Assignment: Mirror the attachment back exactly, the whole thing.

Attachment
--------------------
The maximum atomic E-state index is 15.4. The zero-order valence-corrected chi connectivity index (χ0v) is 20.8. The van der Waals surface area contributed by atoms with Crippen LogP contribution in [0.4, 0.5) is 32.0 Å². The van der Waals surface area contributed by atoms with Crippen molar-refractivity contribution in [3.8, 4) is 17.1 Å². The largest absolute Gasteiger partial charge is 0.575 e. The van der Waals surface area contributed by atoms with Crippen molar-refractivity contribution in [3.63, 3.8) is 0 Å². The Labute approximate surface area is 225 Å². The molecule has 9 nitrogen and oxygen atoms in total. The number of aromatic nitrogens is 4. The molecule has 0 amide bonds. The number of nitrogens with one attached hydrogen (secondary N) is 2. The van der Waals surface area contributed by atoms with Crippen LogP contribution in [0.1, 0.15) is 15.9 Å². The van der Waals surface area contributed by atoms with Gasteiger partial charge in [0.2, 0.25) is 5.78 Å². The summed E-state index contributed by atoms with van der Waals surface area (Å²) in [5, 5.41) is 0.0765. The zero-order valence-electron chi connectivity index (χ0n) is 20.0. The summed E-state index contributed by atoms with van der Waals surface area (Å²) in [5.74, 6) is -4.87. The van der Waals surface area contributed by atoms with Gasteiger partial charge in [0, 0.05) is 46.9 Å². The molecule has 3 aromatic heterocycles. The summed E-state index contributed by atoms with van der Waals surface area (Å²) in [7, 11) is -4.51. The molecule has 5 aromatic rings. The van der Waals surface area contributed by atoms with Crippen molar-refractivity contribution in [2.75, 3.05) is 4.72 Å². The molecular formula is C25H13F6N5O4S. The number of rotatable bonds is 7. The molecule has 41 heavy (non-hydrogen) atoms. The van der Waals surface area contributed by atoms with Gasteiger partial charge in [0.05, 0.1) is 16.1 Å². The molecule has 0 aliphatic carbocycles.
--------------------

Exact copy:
The maximum atomic E-state index is 15.4. The zero-order valence-corrected chi connectivity index (χ0v) is 20.8. The van der Waals surface area contributed by atoms with Crippen LogP contribution in [0.4, 0.5) is 32.0 Å². The van der Waals surface area contributed by atoms with Crippen molar-refractivity contribution in [3.8, 4) is 17.1 Å². The largest absolute Gasteiger partial charge is 0.575 e. The van der Waals surface area contributed by atoms with Crippen molar-refractivity contribution in [3.63, 3.8) is 0 Å². The Labute approximate surface area is 225 Å². The molecule has 9 nitrogen and oxygen atoms in total. The number of aromatic nitrogens is 4. The molecule has 0 amide bonds. The number of nitrogens with one attached hydrogen (secondary N) is 2. The van der Waals surface area contributed by atoms with Crippen LogP contribution in [0.1, 0.15) is 15.9 Å². The van der Waals surface area contributed by atoms with Gasteiger partial charge in [0.2, 0.25) is 5.78 Å². The summed E-state index contributed by atoms with van der Waals surface area (Å²) in [5, 5.41) is 0.0765. The zero-order valence-electron chi connectivity index (χ0n) is 20.0. The summed E-state index contributed by atoms with van der Waals surface area (Å²) in [5.74, 6) is -4.87. The van der Waals surface area contributed by atoms with Gasteiger partial charge in [0, 0.05) is 46.9 Å². The molecule has 3 aromatic heterocycles. The summed E-state index contributed by atoms with van der Waals surface area (Å²) in [7, 11) is -4.51. The molecule has 5 aromatic rings. The van der Waals surface area contributed by atoms with Crippen molar-refractivity contribution in [2.75, 3.05) is 4.72 Å². The molecular formula is C25H13F6N5O4S. The number of rotatable bonds is 7. The molecule has 41 heavy (non-hydrogen) atoms. The van der Waals surface area contributed by atoms with Gasteiger partial charge in [0.05, 0.1) is 16.1 Å². The molecule has 0 aliphatic carbocycles.